That dividend yields 8.14%, more than 4x the average yield found among S&P-listed companies. Compass has kept its payment reliable for the past 14 years, an enviable record, and saw no need to make changes to the payment during the corona crisis. The current quarterly payout is 36 cents per common share, annualized to $1.44.
The company funds the dividend with strong revenues and earnings. The highly diverse portfolio helped insulate Compass from losses in the crisis atmosphere of 2020. In the first half, CODI reported EPS of 29 cents and 36 cents in the first two quarters. This was down 50 cents from 4Q19, but compares well with the 1H19 quarterly results of 18 cents and 36 cents.
Analyst Kyle Joseph covers this stock for Jefferies, and he is impressed.
“We view the anticipated recovery in portfolio company sales/EBITDA encouragingly and highlight that some businesses saw improving demand, highlighting portfolio diversification benefits. CODI has significant levels of dry powder to take advantage of recent market dislocation… we like CODI's unique structure as a publicly-traded PE shop with permanent capital that affords the company enhanced investment flexibility/patience and competitive advantages,” Joseph opined.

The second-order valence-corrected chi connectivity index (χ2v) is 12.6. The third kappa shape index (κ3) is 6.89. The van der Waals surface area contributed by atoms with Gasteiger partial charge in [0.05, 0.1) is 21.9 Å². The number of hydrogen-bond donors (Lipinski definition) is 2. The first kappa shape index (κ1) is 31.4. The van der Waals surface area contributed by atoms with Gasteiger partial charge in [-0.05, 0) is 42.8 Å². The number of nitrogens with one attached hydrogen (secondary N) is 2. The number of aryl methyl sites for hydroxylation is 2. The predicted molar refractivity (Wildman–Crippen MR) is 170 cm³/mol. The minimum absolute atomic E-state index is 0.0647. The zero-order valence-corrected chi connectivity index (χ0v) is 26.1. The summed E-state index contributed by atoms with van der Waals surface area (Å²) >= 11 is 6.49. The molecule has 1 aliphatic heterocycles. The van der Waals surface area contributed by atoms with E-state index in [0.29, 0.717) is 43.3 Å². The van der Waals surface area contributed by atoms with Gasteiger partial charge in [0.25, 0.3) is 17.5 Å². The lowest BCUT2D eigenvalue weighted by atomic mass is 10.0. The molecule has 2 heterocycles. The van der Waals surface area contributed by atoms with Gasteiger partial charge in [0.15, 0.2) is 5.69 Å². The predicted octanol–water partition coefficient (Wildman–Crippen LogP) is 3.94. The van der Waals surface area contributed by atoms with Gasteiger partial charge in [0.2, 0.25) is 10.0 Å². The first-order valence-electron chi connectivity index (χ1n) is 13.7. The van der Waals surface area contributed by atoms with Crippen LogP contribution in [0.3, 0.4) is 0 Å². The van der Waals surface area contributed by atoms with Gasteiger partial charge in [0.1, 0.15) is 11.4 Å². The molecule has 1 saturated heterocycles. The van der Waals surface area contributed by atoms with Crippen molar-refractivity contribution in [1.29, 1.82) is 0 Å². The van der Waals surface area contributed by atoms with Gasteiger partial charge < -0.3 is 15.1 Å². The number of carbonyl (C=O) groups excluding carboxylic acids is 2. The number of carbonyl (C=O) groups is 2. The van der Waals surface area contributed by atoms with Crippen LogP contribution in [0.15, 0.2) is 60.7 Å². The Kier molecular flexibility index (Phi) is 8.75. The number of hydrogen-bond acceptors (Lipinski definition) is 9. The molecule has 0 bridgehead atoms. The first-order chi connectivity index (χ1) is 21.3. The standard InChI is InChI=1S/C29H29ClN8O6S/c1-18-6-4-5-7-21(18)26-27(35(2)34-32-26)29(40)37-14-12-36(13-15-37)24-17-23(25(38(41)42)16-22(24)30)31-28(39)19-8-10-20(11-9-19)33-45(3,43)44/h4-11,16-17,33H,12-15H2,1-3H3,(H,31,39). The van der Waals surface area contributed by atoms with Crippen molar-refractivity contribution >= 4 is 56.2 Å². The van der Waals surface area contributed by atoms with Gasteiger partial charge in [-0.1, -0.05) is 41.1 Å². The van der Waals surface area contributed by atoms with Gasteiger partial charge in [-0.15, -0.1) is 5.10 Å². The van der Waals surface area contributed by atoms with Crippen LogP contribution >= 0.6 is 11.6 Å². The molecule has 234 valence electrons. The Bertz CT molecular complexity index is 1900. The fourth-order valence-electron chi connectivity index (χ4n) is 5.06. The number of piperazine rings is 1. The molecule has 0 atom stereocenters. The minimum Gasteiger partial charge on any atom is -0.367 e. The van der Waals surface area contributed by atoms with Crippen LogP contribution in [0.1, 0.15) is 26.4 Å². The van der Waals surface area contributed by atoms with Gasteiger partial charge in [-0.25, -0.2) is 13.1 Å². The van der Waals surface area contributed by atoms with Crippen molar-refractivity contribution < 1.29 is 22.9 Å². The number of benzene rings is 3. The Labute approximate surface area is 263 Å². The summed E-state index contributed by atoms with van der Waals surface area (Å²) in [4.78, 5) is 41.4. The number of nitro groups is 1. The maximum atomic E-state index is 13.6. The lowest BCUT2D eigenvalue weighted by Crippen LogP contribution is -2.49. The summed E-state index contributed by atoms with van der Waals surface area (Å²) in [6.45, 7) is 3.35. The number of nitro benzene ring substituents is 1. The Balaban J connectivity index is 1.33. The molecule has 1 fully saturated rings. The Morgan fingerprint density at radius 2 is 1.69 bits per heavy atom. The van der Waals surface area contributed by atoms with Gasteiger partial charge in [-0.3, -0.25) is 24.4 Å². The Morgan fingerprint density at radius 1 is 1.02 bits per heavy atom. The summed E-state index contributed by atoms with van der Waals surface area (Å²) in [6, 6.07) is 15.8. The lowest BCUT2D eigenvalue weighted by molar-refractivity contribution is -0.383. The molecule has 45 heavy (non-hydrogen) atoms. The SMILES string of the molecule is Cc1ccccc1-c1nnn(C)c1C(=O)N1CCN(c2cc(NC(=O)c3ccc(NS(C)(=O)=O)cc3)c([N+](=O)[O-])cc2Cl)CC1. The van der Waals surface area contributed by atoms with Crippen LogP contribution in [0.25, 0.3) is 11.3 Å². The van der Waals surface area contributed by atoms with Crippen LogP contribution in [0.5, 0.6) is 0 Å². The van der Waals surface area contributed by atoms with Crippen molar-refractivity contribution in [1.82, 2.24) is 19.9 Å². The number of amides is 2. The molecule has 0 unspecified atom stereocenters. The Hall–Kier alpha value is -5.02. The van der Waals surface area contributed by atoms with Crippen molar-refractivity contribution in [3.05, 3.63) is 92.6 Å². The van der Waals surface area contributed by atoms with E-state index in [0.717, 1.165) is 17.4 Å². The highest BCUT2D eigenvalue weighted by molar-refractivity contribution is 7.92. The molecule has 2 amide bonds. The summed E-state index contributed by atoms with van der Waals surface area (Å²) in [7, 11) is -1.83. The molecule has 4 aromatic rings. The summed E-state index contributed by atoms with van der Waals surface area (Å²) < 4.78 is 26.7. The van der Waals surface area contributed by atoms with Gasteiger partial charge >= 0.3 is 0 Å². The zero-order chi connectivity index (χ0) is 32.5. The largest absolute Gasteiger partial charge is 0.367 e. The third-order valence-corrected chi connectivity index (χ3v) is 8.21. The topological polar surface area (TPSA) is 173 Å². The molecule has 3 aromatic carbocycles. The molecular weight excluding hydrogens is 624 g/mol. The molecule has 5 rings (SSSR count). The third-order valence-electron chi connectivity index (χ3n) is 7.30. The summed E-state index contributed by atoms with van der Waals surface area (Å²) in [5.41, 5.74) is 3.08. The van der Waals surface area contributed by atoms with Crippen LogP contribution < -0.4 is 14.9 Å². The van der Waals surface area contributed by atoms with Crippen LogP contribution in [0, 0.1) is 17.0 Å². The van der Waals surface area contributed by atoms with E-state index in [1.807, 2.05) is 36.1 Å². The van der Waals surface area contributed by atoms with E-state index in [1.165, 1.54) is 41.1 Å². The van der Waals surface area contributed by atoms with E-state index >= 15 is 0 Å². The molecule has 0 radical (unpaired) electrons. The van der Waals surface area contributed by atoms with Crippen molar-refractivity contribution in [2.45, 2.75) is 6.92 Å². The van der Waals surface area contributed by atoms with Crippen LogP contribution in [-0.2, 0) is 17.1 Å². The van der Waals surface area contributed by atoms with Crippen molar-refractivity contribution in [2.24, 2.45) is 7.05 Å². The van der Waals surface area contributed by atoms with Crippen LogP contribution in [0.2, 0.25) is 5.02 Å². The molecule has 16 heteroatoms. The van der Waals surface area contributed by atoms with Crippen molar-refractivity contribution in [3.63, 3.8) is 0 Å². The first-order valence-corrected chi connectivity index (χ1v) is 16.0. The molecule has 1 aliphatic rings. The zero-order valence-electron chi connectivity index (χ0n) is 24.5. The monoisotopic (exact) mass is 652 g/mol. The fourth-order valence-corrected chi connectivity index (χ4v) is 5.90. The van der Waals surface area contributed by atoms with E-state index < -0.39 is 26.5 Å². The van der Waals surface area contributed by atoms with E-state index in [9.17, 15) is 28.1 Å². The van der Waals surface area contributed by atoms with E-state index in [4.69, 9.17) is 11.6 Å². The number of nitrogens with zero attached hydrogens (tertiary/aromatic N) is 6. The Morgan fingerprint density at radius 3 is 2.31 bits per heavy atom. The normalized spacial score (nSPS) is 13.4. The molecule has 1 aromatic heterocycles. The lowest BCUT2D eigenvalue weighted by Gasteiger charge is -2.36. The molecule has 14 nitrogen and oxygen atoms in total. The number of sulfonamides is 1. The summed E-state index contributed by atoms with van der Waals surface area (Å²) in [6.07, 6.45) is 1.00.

Accordingly, Joseph rates CODI a Buy along with a $22 price target. That target implies an upside potential of 30% for the coming year. (To watch Joseph’s track record, click here)
Overall, CODI has a Moderate Buy from the analyst consensus rating, with 2 Buys and 1 Hold given in recent weeks. The stock’s share price is $16.91, and the $21 average price target suggests room for 24.5% upside growth in the next 12 months. (See CODI stock analysis on TipRanks)
Enterprise Products Partners (EPD)
Next up is an oil and gas company, part of the midstream sector that connects the wells with the customers. Enterprise controls a network of pipelines, for both oil and natural gas, totaling over 50,000 miles, along with storage facilities adequate for 160 million barrels of oil and 14 billion cubic feet of gas, and shipping terminals located in the hydrocarbon-rich Gulf coast of Texas.